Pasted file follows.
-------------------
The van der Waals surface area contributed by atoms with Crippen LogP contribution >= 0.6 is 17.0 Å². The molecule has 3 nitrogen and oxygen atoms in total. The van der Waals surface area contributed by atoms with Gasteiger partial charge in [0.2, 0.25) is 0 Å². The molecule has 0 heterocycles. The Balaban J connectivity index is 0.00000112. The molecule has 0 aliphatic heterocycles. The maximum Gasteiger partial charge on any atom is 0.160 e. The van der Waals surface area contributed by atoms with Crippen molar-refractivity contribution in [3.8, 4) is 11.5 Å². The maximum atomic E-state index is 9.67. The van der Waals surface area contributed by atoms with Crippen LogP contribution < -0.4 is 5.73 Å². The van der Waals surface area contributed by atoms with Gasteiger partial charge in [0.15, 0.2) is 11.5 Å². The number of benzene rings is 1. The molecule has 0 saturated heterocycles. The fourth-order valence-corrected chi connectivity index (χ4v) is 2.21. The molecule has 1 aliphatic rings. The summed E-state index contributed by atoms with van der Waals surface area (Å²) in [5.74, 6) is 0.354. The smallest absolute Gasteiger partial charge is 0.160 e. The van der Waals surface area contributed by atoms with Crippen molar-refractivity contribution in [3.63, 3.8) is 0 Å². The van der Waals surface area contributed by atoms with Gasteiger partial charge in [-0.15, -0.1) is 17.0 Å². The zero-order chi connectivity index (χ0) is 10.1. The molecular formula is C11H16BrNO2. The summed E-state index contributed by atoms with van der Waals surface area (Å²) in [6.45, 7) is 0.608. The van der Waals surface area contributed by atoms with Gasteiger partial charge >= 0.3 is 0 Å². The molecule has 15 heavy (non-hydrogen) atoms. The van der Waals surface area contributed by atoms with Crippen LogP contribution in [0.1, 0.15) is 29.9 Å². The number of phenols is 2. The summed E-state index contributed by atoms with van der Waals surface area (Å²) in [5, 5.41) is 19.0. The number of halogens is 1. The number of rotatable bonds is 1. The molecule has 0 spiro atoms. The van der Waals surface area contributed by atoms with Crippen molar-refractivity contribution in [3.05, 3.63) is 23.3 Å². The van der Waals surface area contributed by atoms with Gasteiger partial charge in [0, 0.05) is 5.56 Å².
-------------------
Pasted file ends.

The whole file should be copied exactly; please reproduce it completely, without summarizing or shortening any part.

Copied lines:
The van der Waals surface area contributed by atoms with Crippen LogP contribution >= 0.6 is 17.0 Å². The molecule has 3 nitrogen and oxygen atoms in total. The van der Waals surface area contributed by atoms with Gasteiger partial charge in [0.2, 0.25) is 0 Å². The molecule has 0 heterocycles. The Balaban J connectivity index is 0.00000112. The molecule has 0 aliphatic heterocycles. The maximum Gasteiger partial charge on any atom is 0.160 e. The van der Waals surface area contributed by atoms with Crippen molar-refractivity contribution in [3.8, 4) is 11.5 Å². The maximum atomic E-state index is 9.67. The van der Waals surface area contributed by atoms with Crippen LogP contribution < -0.4 is 5.73 Å². The van der Waals surface area contributed by atoms with Gasteiger partial charge in [0.15, 0.2) is 11.5 Å². The number of benzene rings is 1. The molecule has 0 saturated heterocycles. The fourth-order valence-corrected chi connectivity index (χ4v) is 2.21. The molecule has 1 aliphatic rings. The summed E-state index contributed by atoms with van der Waals surface area (Å²) in [5.74, 6) is 0.354. The smallest absolute Gasteiger partial charge is 0.160 e. The van der Waals surface area contributed by atoms with Crippen molar-refractivity contribution in [3.63, 3.8) is 0 Å². The van der Waals surface area contributed by atoms with Gasteiger partial charge in [-0.15, -0.1) is 17.0 Å². The zero-order chi connectivity index (χ0) is 10.1. The molecular formula is C11H16BrNO2. The summed E-state index contributed by atoms with van der Waals surface area (Å²) in [6.45, 7) is 0.608. The van der Waals surface area contributed by atoms with Gasteiger partial charge >= 0.3 is 0 Å². The molecule has 15 heavy (non-hydrogen) atoms. The van der Waals surface area contributed by atoms with Crippen LogP contribution in [0.1, 0.15) is 29.9 Å². The number of phenols is 2. The summed E-state index contributed by atoms with van der Waals surface area (Å²) in [5, 5.41) is 19.0. The number of halogens is 1. The number of rotatable bonds is 1. The molecule has 0 spiro atoms. The van der Waals surface area contributed by atoms with Crippen molar-refractivity contribution in [3.05, 3.63) is 23.3 Å². The van der Waals surface area contributed by atoms with Gasteiger partial charge in [0, 0.05) is 5.56 Å².